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Alice Tegnér (1864-1943)

     Alice Tegnér may be famous for her children’s songs, but what is lesser-known is that she wrote many other kinds of music. In fact, she had great ambitions as a composer.
     Alice Tegnér was born in Karlshamn, in southern Sweden, in 1864. She was the daughter of a sea captain who was interested in music, Eduard Sandström, and his wife Sofie. Alice’s musical education began when she was quite young and was accomplished with her father’s support. When she was 13 years old, he encouraged her to move to Stockholm with her older sister to continue studies there. 1880–83 she attended the Advanced Teacher Seminary for Women, but consistently occupied herself with music on the side, such as by taking piano lessons from Ludvig Norman.
     After completing her teaching degree, she worked as a governess in Finland for one year and was thereafter employed at a publishing house. The publisher’s brother-in-law, lawyer Jakob Tegnér, would become her husband.
     In 1891, the pair moved together with their two sons to the newly built suburban development of Djursholm in Stockholm. They came to be included in a large circle of friends in which Alice Tegnér became a central person in furthering the cause of music. She led evening concerts, taught music at the co-educational school, and played the organ and directed the choir at Djursholm’s Chapel. Simultaneously, she developed her own music education by taking piano lessons from Lennart Lundberg (1893–94), composition and organ lessons from Gustaf Hägg (1898) and instruction in counterpoint and composition from Johan Lindegren (1901–03) – the most prominent name in qualified music education at the time.
     In 1912 the family withdrew from Djursholm and moved to Tullinge, south of Stockholm. In 1926, several years after her husband’s decease, she moved to the city, where she resided until her death in 1943.
     Most of Alice Tegnér’s children’s songs transpired during her years in Djursholm. This also applied to many of her other creative musical undertakings. She wrote choral songs for school use and choral works for adults at the chapel. She composed solo vocal works virtually during her entire life as a composer. She completed a violin sonata during her study years with Hägg and Lindegren. Several piano works complete the picture of a composer who almost exclusively composed for situations in which she herself took part.
     Alice Tegnér was a born melodist, which is apparent not only in her children’s songs, but equally as much in her other works. She was known for her playful and energetic manner, something that is mirrored in her music.
     ©Gunnar Ternhag, Levande Musikarv. Transl. Thalia Thunander
     Alice Tegnér may be famous for her children’s songs, but what is lesser-known is that she wrote many other kinds of music. In fact, she had great ambitions as a composer.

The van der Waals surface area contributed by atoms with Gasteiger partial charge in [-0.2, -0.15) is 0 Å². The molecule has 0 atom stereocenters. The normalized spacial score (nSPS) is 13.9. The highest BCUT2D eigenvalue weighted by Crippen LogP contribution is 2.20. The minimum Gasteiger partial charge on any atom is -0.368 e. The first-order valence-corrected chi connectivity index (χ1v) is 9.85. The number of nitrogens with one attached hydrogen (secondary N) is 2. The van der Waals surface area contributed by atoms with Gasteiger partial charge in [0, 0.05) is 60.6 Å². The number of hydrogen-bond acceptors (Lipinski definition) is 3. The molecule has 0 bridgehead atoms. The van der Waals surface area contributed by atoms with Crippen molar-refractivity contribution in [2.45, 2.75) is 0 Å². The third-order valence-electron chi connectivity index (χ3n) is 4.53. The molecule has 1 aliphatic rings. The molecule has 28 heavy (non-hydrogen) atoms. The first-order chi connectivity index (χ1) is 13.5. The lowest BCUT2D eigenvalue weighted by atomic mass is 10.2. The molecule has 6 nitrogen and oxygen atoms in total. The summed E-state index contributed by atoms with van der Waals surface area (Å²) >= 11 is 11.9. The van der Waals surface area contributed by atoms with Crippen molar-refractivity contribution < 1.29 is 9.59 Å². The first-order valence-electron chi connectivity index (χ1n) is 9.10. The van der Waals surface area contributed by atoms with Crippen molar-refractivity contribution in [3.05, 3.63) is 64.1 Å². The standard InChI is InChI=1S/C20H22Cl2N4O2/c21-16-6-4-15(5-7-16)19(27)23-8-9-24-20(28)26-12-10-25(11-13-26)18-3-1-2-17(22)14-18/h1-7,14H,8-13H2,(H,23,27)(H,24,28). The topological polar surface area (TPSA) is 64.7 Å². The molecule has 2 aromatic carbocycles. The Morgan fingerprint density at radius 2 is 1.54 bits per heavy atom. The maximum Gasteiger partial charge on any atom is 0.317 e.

Alice Tegnér was born in Karlshamn, in southern Sweden, in 1864. She was the daughter of a sea captain who was interested in music, Eduard Sandström, and his wife Sofie. Alice’s musical education began when she was quite young and was accomplished with her father’s support. When she was 13 years old, he encouraged her to move to Stockholm with her older sister to continue studies there. 1880–83 she attended the Advanced Teacher Seminary for Women, but consistently occupied herself with music on the side, such as by taking piano lessons from Ludvig Norman.
     After completing her teaching degree, she worked as a governess in Finland for one year and was thereafter employed at a publishing house. The publisher’s brother-in-law, lawyer Jakob Tegnér, would become her husband.
     In 1891, the pair moved together with their two sons to the newly built suburban development of Djursholm in Stockholm. They came to be included in a large circle of friends in which Alice Tegnér became a central person in furthering the cause of music. She led evening concerts, taught music at the co-educational school, and played the organ and directed the choir at Djursholm’s Chapel. Simultaneously, she developed her own music education by taking piano lessons from Lennart Lundberg (1893–94), composition and organ lessons from Gustaf Hägg (1898) and instruction in counterpoint and composition from Johan Lindegren (1901–03) – the most prominent name in qualified music education at the time.
     In 1912 the family withdrew from Djursholm and moved to Tullinge, south of Stockholm. In 1926, several years after her husband’s decease, she moved to the city, where she resided until her death in 1943.
     Most of Alice Tegnér’s children’s songs transpired during her years in Djursholm. This also applied to many of her other creative musical undertakings. She wrote choral songs for school use and choral works for adults at the chapel. She composed solo vocal works virtually during her entire life as a composer. She completed a violin sonata during her study years with Hägg and Lindegren. Several piano works complete the picture of a composer who almost exclusively composed for situations in which she herself took part.
     Alice Tegnér was a born melodist, which is apparent not only in her children’s songs, but equally as much in her other works. She was known for her playful and energetic manner, something that is mirrored in her music.
     ©Gunnar Ternhag, Levande Musikarv. Transl. Thalia Thunander